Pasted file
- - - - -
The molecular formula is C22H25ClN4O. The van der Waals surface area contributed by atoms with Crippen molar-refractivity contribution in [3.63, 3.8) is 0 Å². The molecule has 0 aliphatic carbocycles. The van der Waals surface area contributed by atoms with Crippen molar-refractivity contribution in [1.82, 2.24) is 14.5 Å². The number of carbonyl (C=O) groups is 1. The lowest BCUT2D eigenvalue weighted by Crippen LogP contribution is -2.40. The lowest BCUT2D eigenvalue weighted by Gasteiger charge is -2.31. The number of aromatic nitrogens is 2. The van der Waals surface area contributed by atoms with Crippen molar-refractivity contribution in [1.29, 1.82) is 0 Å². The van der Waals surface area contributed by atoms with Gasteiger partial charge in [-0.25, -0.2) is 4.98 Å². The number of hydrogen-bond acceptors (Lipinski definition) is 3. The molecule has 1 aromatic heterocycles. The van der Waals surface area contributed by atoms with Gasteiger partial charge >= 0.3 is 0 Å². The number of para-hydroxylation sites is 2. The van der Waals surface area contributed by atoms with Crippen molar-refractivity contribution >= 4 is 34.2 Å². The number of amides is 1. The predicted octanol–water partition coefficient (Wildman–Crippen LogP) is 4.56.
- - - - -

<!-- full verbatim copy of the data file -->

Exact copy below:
The molecular formula is C22H25ClN4O. The van der Waals surface area contributed by atoms with Crippen molar-refractivity contribution in [3.63, 3.8) is 0 Å². The molecule has 0 aliphatic carbocycles. The van der Waals surface area contributed by atoms with Crippen molar-refractivity contribution in [1.82, 2.24) is 14.5 Å². The number of carbonyl (C=O) groups is 1. The lowest BCUT2D eigenvalue weighted by Crippen LogP contribution is -2.40. The lowest BCUT2D eigenvalue weighted by Gasteiger charge is -2.31. The number of aromatic nitrogens is 2. The van der Waals surface area contributed by atoms with Crippen molar-refractivity contribution in [1.29, 1.82) is 0 Å². The van der Waals surface area contributed by atoms with Gasteiger partial charge in [-0.25, -0.2) is 4.98 Å². The number of hydrogen-bond acceptors (Lipinski definition) is 3. The molecule has 1 aromatic heterocycles. The van der Waals surface area contributed by atoms with Gasteiger partial charge >= 0.3 is 0 Å². The number of para-hydroxylation sites is 2. The van der Waals surface area contributed by atoms with Crippen molar-refractivity contribution >= 4 is 34.2 Å². The number of amides is 1. The predicted octanol–water partition coefficient (Wildman–Crippen LogP) is 4.56.